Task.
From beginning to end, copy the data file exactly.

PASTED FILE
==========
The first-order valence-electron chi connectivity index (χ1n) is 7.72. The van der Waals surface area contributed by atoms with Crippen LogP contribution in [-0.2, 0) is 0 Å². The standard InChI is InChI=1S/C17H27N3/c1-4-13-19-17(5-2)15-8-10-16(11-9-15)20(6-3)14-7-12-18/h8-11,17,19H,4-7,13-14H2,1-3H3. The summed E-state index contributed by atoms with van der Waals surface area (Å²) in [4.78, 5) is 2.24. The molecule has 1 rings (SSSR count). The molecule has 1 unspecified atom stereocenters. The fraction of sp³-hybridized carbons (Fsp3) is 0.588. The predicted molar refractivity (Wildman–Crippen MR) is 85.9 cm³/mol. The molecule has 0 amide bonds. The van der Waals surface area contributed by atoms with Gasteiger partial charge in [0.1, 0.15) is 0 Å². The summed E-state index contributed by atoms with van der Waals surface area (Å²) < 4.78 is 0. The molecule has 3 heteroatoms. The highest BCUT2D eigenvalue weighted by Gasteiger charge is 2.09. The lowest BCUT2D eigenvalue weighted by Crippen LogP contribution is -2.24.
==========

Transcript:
The first-order valence-electron chi connectivity index (χ1n) is 7.72. The van der Waals surface area contributed by atoms with Crippen LogP contribution in [-0.2, 0) is 0 Å². The standard InChI is InChI=1S/C17H27N3/c1-4-13-19-17(5-2)15-8-10-16(11-9-15)20(6-3)14-7-12-18/h8-11,17,19H,4-7,13-14H2,1-3H3. The summed E-state index contributed by atoms with van der Waals surface area (Å²) in [4.78, 5) is 2.24. The molecule has 1 rings (SSSR count). The molecule has 1 unspecified atom stereocenters. The fraction of sp³-hybridized carbons (Fsp3) is 0.588. The predicted molar refractivity (Wildman–Crippen MR) is 85.9 cm³/mol. The molecule has 0 amide bonds. The van der Waals surface area contributed by atoms with Gasteiger partial charge in [0.1, 0.15) is 0 Å². The summed E-state index contributed by atoms with van der Waals surface area (Å²) < 4.78 is 0. The molecule has 3 heteroatoms. The highest BCUT2D eigenvalue weighted by Gasteiger charge is 2.09. The lowest BCUT2D eigenvalue weighted by Crippen LogP contribution is -2.24.